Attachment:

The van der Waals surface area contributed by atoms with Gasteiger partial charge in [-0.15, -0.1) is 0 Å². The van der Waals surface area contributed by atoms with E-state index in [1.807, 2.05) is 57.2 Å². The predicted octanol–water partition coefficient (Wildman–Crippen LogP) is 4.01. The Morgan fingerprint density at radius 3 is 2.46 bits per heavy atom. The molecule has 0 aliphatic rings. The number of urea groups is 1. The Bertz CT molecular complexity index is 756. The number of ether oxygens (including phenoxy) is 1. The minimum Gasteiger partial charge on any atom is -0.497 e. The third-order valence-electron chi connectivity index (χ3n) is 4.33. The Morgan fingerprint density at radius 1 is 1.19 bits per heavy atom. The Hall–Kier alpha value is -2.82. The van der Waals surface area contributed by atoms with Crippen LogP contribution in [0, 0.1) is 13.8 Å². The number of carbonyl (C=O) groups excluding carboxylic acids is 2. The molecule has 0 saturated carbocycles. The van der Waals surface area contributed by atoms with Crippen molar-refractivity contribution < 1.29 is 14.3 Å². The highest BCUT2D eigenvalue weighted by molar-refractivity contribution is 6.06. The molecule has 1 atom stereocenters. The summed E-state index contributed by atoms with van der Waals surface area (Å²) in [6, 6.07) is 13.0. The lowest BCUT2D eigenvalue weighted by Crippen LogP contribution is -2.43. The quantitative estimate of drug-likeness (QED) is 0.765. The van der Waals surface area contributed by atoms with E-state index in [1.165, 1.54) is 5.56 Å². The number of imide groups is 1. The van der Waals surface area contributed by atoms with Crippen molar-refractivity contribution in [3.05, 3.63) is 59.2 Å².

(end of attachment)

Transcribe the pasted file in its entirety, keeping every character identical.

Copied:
The van der Waals surface area contributed by atoms with Gasteiger partial charge in [-0.15, -0.1) is 0 Å². The van der Waals surface area contributed by atoms with E-state index in [1.807, 2.05) is 57.2 Å². The predicted octanol–water partition coefficient (Wildman–Crippen LogP) is 4.01. The Morgan fingerprint density at radius 3 is 2.46 bits per heavy atom. The molecule has 0 aliphatic rings. The number of urea groups is 1. The Bertz CT molecular complexity index is 756. The number of ether oxygens (including phenoxy) is 1. The minimum Gasteiger partial charge on any atom is -0.497 e. The third-order valence-electron chi connectivity index (χ3n) is 4.33. The Morgan fingerprint density at radius 1 is 1.19 bits per heavy atom. The Hall–Kier alpha value is -2.82. The van der Waals surface area contributed by atoms with Crippen LogP contribution in [0, 0.1) is 13.8 Å². The number of carbonyl (C=O) groups excluding carboxylic acids is 2. The molecule has 0 saturated carbocycles. The van der Waals surface area contributed by atoms with Crippen molar-refractivity contribution < 1.29 is 14.3 Å². The highest BCUT2D eigenvalue weighted by molar-refractivity contribution is 6.06. The molecule has 1 atom stereocenters. The summed E-state index contributed by atoms with van der Waals surface area (Å²) in [6, 6.07) is 13.0. The lowest BCUT2D eigenvalue weighted by Crippen LogP contribution is -2.43. The quantitative estimate of drug-likeness (QED) is 0.765. The van der Waals surface area contributed by atoms with E-state index in [1.165, 1.54) is 5.56 Å². The number of imide groups is 1. The van der Waals surface area contributed by atoms with Crippen molar-refractivity contribution in [3.05, 3.63) is 59.2 Å².